Bright and early on a Saturday morning, I clocked in at my work-study job and opened the Student Union Info Desk. I walked throughout the building to unlock doors and check on event set-ups, and then sat down at a work table and pulled out my laptop. After having completed most of my tasks, I finally had some free time to chip away at the mountain of homework awaiting me. Routinely, I checked my e-mail, and saw a subject line about a Women in Law & Legal Advocacy Seminar. As a senior looking for a start in health policy and considering law school for the future, it caught my eye. It turned out that the deadline to register and apply for funding was only days away.
I dropped everything else. For the rest of that morning, I hammered out my application. On Monday morning, I walked into Dr. Kelly’s office, nervous to ask him for a recommendation letter on such short notice. One of my favorite professors and a strong supporter of my endeavors in the past, he agreed to write my recommendation letter despite the tight deadline, and made a point to let me know it was a good letter, too. He knew what my aspirations were and the motivating factors behind them, and understood that the PLEN seminar would be a wonderful opportunity for me to explore what a career in policy or law might look like.
The seminar was an excellent experience, better than I had anticipated. All the panels featured women in various stages of their legal careers, women from various socioeconomic, racial, regional, cultural backgrounds who were more than willing to share their stories with us. I was surprised by how candid they were, offering words of encouragement and advice, while at the same time revealing the deep challenges they had faced to get to where they were today. I heard from women who worked for domestic abuse survivors, in large law firms, in cybersecurity, as a healthcare lobbyist, as an attorney at the ACLU, the Department of Justice, and formerly in the Obama administration. PLEN allowed me to hear from these successful women in law and policy, and to establish a network of professional women in the D.C. area, and gave me an idea of the opportunities and versatility a career in policy or law could offer.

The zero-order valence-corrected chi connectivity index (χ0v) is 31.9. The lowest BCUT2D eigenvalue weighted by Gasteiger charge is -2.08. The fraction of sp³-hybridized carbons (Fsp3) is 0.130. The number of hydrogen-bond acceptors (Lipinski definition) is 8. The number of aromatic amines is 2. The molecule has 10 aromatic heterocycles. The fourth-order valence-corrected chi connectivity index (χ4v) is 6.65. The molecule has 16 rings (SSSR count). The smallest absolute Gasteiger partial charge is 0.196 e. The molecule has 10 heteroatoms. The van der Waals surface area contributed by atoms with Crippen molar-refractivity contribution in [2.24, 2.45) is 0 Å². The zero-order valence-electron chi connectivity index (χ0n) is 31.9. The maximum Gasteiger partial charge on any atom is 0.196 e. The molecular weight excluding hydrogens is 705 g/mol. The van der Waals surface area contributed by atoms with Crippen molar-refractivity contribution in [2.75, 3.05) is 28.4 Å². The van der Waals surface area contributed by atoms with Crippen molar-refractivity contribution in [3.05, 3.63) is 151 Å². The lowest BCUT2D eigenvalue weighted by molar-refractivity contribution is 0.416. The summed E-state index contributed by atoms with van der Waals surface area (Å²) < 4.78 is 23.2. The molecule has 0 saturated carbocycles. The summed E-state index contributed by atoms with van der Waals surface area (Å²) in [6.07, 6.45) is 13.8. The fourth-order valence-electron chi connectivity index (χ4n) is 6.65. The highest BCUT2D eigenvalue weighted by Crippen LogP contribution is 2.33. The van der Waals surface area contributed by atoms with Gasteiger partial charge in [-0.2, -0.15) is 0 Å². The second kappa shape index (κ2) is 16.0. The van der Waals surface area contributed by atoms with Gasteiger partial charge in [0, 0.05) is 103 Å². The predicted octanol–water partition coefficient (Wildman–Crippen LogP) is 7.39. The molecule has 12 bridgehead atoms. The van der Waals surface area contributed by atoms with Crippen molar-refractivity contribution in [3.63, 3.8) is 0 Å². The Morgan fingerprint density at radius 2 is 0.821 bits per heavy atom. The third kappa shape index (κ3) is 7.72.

In addition to the wonderful network, the PLEN seminar also equipped me with important professional skills, including networking practices, interview preparation, and salary negotiation. These professional development sessions were geared specifically toward women, and how to navigate sensitive and sometimes uncomfortable situations as women to come out of those situations successfully, without having to compromise. An entire half-day focused on an advocacy and bill legislation exercise on criminal justice also taught me important skills about collaboration and coalition-building in politics.
More than having taken away certain pieces of advice or lessons, I came away from the seminar feeling empowered. The women who I met through the seminar are intelligent, high-achieving, and doing quite important work, but they were also approachable and generous with their time and advice. The fact that such impressive figures expressed an interest in my studies, or my plans and aspirations, and took the time to share their stories and listen to mine, humbled me and empowered me to nail the job search of senior year, nail my future career plans, nail my studying.
This three-day experience gave me the tools and connections to be successful in whatever direction I choose. During my senior year I am open to many different opportunities in health policy and research, and to the possibility of attending law school in the future. The seminar, while it did not necessarily steer me into a particular direction, gave me more knowledge about what various fields in policy and law look like, and provided me with a network of resources that will help me along that path.